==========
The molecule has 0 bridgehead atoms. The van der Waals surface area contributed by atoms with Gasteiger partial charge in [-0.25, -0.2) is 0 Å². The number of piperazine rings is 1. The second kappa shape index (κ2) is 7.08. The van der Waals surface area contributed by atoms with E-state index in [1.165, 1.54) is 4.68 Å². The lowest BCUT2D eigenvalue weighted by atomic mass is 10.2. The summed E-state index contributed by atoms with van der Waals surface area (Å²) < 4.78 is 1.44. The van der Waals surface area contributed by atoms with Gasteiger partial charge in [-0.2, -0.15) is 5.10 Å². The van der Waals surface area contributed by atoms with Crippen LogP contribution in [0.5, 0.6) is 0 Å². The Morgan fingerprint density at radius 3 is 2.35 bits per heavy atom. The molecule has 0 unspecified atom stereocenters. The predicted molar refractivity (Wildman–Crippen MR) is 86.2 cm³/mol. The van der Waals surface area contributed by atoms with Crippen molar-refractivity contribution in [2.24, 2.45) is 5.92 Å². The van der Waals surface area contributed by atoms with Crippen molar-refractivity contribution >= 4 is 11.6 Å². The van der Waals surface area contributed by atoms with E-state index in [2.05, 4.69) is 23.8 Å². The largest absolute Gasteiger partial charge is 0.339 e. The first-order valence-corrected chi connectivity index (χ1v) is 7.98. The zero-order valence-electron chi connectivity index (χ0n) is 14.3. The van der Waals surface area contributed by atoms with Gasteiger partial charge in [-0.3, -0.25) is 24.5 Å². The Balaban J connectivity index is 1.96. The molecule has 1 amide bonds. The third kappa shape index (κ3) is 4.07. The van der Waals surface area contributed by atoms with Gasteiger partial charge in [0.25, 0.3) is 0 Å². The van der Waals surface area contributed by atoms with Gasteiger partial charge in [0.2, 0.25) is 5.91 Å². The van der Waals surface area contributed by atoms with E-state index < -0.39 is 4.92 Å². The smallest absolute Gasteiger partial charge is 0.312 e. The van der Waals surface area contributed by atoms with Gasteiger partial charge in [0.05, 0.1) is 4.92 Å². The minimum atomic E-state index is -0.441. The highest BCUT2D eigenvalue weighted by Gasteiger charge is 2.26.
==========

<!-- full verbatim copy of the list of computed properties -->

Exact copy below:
The molecule has 0 bridgehead atoms. The van der Waals surface area contributed by atoms with Gasteiger partial charge in [-0.25, -0.2) is 0 Å². The number of piperazine rings is 1. The second kappa shape index (κ2) is 7.08. The van der Waals surface area contributed by atoms with E-state index in [1.165, 1.54) is 4.68 Å². The lowest BCUT2D eigenvalue weighted by atomic mass is 10.2. The summed E-state index contributed by atoms with van der Waals surface area (Å²) < 4.78 is 1.44. The van der Waals surface area contributed by atoms with Gasteiger partial charge in [-0.2, -0.15) is 5.10 Å². The van der Waals surface area contributed by atoms with Crippen LogP contribution in [0.5, 0.6) is 0 Å². The Morgan fingerprint density at radius 3 is 2.35 bits per heavy atom. The molecule has 0 unspecified atom stereocenters. The predicted molar refractivity (Wildman–Crippen MR) is 86.2 cm³/mol. The van der Waals surface area contributed by atoms with Crippen molar-refractivity contribution in [2.24, 2.45) is 5.92 Å². The van der Waals surface area contributed by atoms with Crippen molar-refractivity contribution >= 4 is 11.6 Å². The van der Waals surface area contributed by atoms with E-state index in [2.05, 4.69) is 23.8 Å². The largest absolute Gasteiger partial charge is 0.339 e. The first-order valence-corrected chi connectivity index (χ1v) is 7.98. The zero-order valence-electron chi connectivity index (χ0n) is 14.3. The van der Waals surface area contributed by atoms with Gasteiger partial charge in [-0.3, -0.25) is 24.5 Å². The Balaban J connectivity index is 1.96. The molecule has 1 amide bonds. The third kappa shape index (κ3) is 4.07. The van der Waals surface area contributed by atoms with Gasteiger partial charge in [0.25, 0.3) is 0 Å². The van der Waals surface area contributed by atoms with Gasteiger partial charge in [0.2, 0.25) is 5.91 Å². The van der Waals surface area contributed by atoms with E-state index < -0.39 is 4.92 Å². The smallest absolute Gasteiger partial charge is 0.312 e. The van der Waals surface area contributed by atoms with Gasteiger partial charge in [0.05, 0.1) is 4.92 Å². The minimum atomic E-state index is -0.441. The highest BCUT2D eigenvalue weighted by Gasteiger charge is 2.26.